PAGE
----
Figure 4 is a schematic that illustrates the various neural components one needs to examine for the effects of training in the motor system. Multisite plasticity is essential so that along each communicating channel the pre- and postsynaptic elements change in concert. There is ample evidence from human and animal studies of the effects of various types of training on muscle fiber types (4). Each type of training, namely endurance, sprint, or resistance training, produces appropriate changes in the muscle, but we are not fortunate with the information available on the neural elements. Most of the information on neural adaptation comes from developing, aging, and clinical populations of subjects rather than from studies examining the effects of exercise (or training) on normal adults. The available information from other populations should be extrapolated to normal adult humans with caution, because a developing system is dynamic and can be modified to a great extent with practice. In aging and injured systems, certain inputs are removed, and neurons left behind can sprout to take over the emptied spaces. Such is not the case when training a normal adult system. Let us summarize some of the information available on plasticity of various parts of the motor system.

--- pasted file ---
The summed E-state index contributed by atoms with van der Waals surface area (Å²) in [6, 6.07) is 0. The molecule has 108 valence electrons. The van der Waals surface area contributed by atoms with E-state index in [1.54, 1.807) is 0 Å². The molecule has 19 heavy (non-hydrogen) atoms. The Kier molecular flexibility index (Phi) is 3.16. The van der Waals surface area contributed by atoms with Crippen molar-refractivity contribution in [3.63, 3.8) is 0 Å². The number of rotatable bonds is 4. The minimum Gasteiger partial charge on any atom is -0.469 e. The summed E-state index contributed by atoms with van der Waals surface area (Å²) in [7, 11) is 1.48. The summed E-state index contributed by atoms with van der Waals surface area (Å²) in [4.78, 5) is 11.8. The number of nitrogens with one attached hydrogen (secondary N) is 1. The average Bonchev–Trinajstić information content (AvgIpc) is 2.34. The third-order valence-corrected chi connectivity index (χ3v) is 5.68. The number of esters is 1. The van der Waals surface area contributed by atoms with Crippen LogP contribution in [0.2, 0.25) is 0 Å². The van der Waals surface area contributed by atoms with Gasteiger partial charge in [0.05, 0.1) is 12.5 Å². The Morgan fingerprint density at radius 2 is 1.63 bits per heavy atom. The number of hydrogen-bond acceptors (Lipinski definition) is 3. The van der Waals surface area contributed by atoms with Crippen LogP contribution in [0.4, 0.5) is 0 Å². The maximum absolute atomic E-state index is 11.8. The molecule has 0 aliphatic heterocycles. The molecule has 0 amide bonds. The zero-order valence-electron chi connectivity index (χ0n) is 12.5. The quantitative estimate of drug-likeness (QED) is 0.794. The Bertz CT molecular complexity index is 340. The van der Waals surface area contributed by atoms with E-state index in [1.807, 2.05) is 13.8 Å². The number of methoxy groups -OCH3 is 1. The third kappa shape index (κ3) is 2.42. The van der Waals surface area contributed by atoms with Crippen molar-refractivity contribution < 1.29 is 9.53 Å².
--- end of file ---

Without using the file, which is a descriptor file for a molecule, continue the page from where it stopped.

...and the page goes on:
CHANGES IN SUPRASPINAL CENTERS
Our every day experience tells us that there is evidence of plasticity in the adult motor system. For example, mental imaging of a movement improves both learning and performance. This is a clear example of neural adaptation, but where is the learning and adaptation occurring? Learning and adaptation probably occur at all levels, including the pre-primary motor cortex (pre-M1) areas. The pre-M1 areas, which include the cerebellum and basal ganglia, are more difficult to study because of their complexity and poor accessibility. The primary motor cortex, on the other hand, is more accessible to the experimenters, and therefore experimental data exist. Contrary to what we understand from classical homunculi, M1 does not have a strict somatotopy. Though the leg area is distinct from the arm area, the divisions within one limb of the homunculus are not clearly demarcated for each joint or muscle (10). There is a broad connectional organization that makes the system quite flexible and dynamic. It has been suggested that the balance between inhibition and excitation determines the areas dedicated to certain muscles. From animal and human studies, it appears that this balance between inhibition and excitation changes with practice, and can occur quickly, that is, within hours. In addition to the fast changes in the balance between excitation and inhibition, there may be long-term changes in strength of existing synapses, and formation of new synapses. The motor cortex is also capable of motor learning (10). The physiological mechanisms for plasticity and learning and their time course are not yet well established.